Thursday, November 23, 2006

The Test - The Wine Clip

We ran a test, semi-scientifically and everything.

My guests brought something called a "wine clip," which is a magnet device that fits over the neck of a bottle of wine. It's supposed to be a special "rare earth" magnet, and when the wine pours through the magnet, the magnet's supposed to instantly aerate it. Uh huh. When my guests first told me about this gadget, I was skeptical and dropped an email to one of the physics profs here at NWU, because seriously, if a little magnet could rearrange the molecules in wine that fast, what would an MRI do to people? Or one of those electromagnetic turbines making electricity in a hydroelectric dam?

He kindly emailed back agreeing that my skepticism was reasonable, and sent me to this website reviewing the thing. As you can see, the reviewer wasn't impressed.

But we decided to run a test, though only with one bottle for the moment. (Ideally, I wanted to test it with a couple of bottles, but we only opened one at a time. Great restraint we have, eh?)

I sent my guests out of the room, flipped a coin, and poured one glass without and two with the magnet, putting a marked index card face down under each glass. Then I sent my guests in to do the taste test and left the room.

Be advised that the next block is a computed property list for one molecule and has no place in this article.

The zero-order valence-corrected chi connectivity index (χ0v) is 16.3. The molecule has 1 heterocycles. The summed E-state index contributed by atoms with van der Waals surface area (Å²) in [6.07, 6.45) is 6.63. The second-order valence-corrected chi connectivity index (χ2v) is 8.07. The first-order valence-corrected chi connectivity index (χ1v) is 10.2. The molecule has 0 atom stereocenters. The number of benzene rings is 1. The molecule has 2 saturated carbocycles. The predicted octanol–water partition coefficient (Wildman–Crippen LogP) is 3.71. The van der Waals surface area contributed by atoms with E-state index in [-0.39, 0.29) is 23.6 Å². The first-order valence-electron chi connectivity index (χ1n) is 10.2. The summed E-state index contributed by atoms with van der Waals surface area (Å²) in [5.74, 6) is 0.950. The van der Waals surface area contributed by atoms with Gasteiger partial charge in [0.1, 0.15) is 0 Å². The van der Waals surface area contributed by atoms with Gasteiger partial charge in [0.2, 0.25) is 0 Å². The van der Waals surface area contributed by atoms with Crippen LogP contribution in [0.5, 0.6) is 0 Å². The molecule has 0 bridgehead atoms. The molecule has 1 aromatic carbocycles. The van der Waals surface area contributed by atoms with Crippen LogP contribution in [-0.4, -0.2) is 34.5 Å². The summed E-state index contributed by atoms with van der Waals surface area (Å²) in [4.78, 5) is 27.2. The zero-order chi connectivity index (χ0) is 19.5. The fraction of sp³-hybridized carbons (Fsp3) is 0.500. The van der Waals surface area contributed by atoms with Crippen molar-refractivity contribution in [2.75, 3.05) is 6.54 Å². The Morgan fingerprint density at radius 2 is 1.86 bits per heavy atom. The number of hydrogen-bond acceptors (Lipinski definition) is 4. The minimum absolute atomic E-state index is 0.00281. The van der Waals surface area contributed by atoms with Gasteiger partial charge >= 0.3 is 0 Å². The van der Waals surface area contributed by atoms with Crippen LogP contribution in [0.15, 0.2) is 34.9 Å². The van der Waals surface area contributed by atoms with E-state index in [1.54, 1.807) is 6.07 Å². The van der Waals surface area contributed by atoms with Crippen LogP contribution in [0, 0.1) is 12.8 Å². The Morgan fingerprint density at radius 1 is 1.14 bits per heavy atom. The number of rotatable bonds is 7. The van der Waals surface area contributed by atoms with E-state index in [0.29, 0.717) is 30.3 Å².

I asked them to record their observations, but they just wrote down their conclusions about which glass(es) were treated. So much for our scientific method.

Statistically, they failed. There's a 1/3 chance that they'd guess correctly about any single glass, and they hit that pretty much.

Now the question is, why did my guests actually think a magnet could do anything to wine? And for when a magnet really is working (on my refrigerator, for example), why would it matter if it's "rare earth" or just magnetized iron? Isn't a magnetic field a magnetic field?

So much for Thanksgiving Day science at the BardiacShack!


  1. I like scientific experimentation during the holidays! Maybe at the faculty dinner I'm going to tonight I'll surreptitiously plant a copy of the Chancellor's strategic plan and see how many faculty take the bait and discuss it ad nauseum.

  2. What would it mean to aerate a bottle of wine anyway? make it sparkly like champagne? (you can see how minimal my scientific knowledge is.... )

  3. Anonymous9:26 PM

    The reason for your guests apparent ease of being duped, has at least a couple of explanations. 1) The placebo effect, or 2) some odd kind of 'irrationalisation' - 'If you do something, then there must be an effect, right?' This kind of reasoning is amazingly common (if you do not believe me, watch a few infomercials!)

    The CP

  4. Dear Bardiac: I've had the same skepticism about magnetic shoe inserts, magnet bracelets, etc. Someone has to stop the insanity!

    By the way, I just saw "Stranger Than Fiction" and now I think of you as being a female Dustin Hoffman. How accurate am I?

  5. Recent studies on the placebo effect have shown it to be very real. So I think you need another test. Serve wine to people and tell them it's been run through magnets -- and see if they say it tastes different.